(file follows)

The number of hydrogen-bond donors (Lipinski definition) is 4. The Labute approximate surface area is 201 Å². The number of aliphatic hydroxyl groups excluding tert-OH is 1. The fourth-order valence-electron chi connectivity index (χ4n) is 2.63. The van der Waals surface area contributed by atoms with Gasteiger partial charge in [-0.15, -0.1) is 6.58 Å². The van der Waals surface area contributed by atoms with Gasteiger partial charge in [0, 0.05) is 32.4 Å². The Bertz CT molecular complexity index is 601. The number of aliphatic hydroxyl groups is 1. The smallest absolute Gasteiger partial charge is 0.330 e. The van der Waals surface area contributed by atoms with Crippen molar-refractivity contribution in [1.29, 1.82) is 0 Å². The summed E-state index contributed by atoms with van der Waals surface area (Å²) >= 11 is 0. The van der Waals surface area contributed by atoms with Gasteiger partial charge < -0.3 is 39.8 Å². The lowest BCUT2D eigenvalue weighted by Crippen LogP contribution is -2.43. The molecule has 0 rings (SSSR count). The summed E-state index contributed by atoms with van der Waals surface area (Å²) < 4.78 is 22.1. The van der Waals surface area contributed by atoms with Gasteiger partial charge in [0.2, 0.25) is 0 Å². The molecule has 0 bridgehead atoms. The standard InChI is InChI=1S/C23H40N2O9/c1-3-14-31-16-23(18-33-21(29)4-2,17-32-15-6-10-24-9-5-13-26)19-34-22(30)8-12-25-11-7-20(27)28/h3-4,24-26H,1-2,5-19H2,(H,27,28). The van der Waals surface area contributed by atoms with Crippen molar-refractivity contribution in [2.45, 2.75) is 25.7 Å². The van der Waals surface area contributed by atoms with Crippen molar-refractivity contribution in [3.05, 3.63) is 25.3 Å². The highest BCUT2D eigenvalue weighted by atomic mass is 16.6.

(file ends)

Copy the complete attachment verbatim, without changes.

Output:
The number of hydrogen-bond donors (Lipinski definition) is 4. The Labute approximate surface area is 201 Å². The number of aliphatic hydroxyl groups excluding tert-OH is 1. The fourth-order valence-electron chi connectivity index (χ4n) is 2.63. The van der Waals surface area contributed by atoms with Gasteiger partial charge in [-0.15, -0.1) is 6.58 Å². The van der Waals surface area contributed by atoms with Gasteiger partial charge in [0, 0.05) is 32.4 Å². The Bertz CT molecular complexity index is 601. The number of aliphatic hydroxyl groups is 1. The smallest absolute Gasteiger partial charge is 0.330 e. The van der Waals surface area contributed by atoms with Crippen molar-refractivity contribution in [1.29, 1.82) is 0 Å². The summed E-state index contributed by atoms with van der Waals surface area (Å²) >= 11 is 0. The van der Waals surface area contributed by atoms with Gasteiger partial charge < -0.3 is 39.8 Å². The lowest BCUT2D eigenvalue weighted by Crippen LogP contribution is -2.43. The molecule has 0 rings (SSSR count). The summed E-state index contributed by atoms with van der Waals surface area (Å²) < 4.78 is 22.1. The van der Waals surface area contributed by atoms with Gasteiger partial charge in [0.2, 0.25) is 0 Å². The molecule has 0 bridgehead atoms. The standard InChI is InChI=1S/C23H40N2O9/c1-3-14-31-16-23(18-33-21(29)4-2,17-32-15-6-10-24-9-5-13-26)19-34-22(30)8-12-25-11-7-20(27)28/h3-4,24-26H,1-2,5-19H2,(H,27,28). The van der Waals surface area contributed by atoms with Crippen molar-refractivity contribution in [2.45, 2.75) is 25.7 Å². The van der Waals surface area contributed by atoms with Crippen molar-refractivity contribution in [3.05, 3.63) is 25.3 Å². The highest BCUT2D eigenvalue weighted by atomic mass is 16.6.